U.S. Representative Mark Meadows, chair of the Freedom Caucus and representative of North Carolina's Eleventh Congressional District, wants to make big changes to the nonpartisan Congressional Budget Office—the federal agency that has consistently projected that Republican efforts to repeal and replace Obamacare would leave more than twenty million Americans in the cold.
In an amendment
introduced Monday, Meadows proposes slashing eighty-nine positions from the agency's Budget Analysis Division, which is responsible for estimating the costs associated with bills introduced in Congress. The elimination of those positions would result in a $15 million funding cut and would effectively abolish the division. Its work would be transferred to another division, where employees would be required to aggregate and score data compiled by four think tanks: the conservative Heritage Foundation, the Koch-funded American Enterprise Institute, the Brookings Institute, and the left-leaning Urban Institute.
What this essentially means is that the CBO would simply regurgitate data from third-party groups, some of which have political agendas, rather than analyze and score the impact of legislation on its own.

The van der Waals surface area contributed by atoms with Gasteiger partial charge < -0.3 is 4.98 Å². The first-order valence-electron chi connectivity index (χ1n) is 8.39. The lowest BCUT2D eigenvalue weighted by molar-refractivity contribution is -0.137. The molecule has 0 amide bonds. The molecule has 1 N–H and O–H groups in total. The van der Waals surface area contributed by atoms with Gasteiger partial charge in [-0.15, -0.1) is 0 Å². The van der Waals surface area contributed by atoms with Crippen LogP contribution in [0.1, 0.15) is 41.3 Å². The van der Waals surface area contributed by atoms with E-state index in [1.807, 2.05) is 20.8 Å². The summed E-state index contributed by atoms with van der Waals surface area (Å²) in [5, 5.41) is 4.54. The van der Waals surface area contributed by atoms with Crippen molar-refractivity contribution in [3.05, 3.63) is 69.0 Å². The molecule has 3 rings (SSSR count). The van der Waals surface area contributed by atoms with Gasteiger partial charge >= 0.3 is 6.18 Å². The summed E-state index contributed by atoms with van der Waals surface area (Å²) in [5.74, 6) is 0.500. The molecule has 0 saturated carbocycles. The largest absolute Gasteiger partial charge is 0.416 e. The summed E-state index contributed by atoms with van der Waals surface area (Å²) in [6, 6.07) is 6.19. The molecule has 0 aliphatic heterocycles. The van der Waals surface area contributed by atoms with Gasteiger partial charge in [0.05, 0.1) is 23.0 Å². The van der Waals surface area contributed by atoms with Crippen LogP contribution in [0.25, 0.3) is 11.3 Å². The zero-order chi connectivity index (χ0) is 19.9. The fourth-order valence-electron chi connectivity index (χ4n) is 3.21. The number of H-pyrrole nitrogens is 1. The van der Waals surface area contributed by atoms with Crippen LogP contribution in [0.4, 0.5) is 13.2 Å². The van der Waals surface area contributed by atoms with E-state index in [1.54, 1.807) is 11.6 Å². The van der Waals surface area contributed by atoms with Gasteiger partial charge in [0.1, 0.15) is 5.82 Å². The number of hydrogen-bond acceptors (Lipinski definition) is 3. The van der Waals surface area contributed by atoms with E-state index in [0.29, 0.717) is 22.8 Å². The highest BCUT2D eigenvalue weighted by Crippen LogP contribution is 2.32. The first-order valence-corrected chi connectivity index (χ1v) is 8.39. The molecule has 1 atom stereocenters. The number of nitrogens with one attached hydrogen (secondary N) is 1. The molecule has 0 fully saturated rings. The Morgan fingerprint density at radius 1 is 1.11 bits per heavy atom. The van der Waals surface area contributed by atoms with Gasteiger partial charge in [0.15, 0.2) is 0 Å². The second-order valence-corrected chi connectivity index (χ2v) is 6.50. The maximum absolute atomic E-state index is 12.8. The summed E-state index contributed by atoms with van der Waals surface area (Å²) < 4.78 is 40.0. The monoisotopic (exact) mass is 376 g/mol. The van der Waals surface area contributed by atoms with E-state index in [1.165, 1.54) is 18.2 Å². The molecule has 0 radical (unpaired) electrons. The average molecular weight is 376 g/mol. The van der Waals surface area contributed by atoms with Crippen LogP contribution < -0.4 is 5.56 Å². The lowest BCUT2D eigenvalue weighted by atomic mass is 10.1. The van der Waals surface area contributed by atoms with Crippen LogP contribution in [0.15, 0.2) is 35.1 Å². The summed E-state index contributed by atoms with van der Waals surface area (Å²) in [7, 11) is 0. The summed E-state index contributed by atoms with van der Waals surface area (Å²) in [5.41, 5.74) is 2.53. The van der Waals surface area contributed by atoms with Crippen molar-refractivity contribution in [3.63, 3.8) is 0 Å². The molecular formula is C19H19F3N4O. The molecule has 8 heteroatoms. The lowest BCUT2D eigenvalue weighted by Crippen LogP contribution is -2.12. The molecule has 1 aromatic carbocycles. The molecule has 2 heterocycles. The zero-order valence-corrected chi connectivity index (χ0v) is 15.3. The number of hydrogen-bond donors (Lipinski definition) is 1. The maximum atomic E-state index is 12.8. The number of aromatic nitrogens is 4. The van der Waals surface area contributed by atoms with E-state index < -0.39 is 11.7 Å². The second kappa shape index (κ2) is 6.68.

It's useful to put the proposal in context. It comes on the heels of a series of estimates that have effectively doomed the Republican plan to repeal and replace Obamacare, predicting insurance losses for tens of millions of Americans. In response to the CBO's dire projections, Republican critics have gone on the offensive, attacking the agency's analysis and performance.
"The CBO's reputation among the public and the media may be strong, but its track record in providing accurate estimates to Congress leaves much to be desired," Meadows and Freedom Caucus founder Jim Jordan, a Republican from Ohio, groused
in a Washington Examiner
editorial. "The GPS is right quite often. But when it mistakes a boat launch ramp for a road and tells you to ‘turn left here,’ you have to stop and take a look at reality before blindly following the command and turning into a lake."
It's an approach we're seeing from GOP allies on matters ranging from health care to the press: if you don't like the facts you hear, just say they're not true.
Indeed, the attacks on the agency were so concerning they compelled the eight former CBO directors to sign an open letter
to congressional leaders.
"We write to express our strong objection to recent attacks on the integrity and professionalism of the agency and on the agency’s role in the legislative process," they wrote. "CBO began serving the Congress in 1975. Over the past 42 years
CBO has been firmly committed to providing nonpartisan and high-quality analysis — and that commitment remains as strong and effective today as it has been in the past. Because CBO works for the Congress, and only the Congress, the agency’s analysis addresses the unique needs of legislators."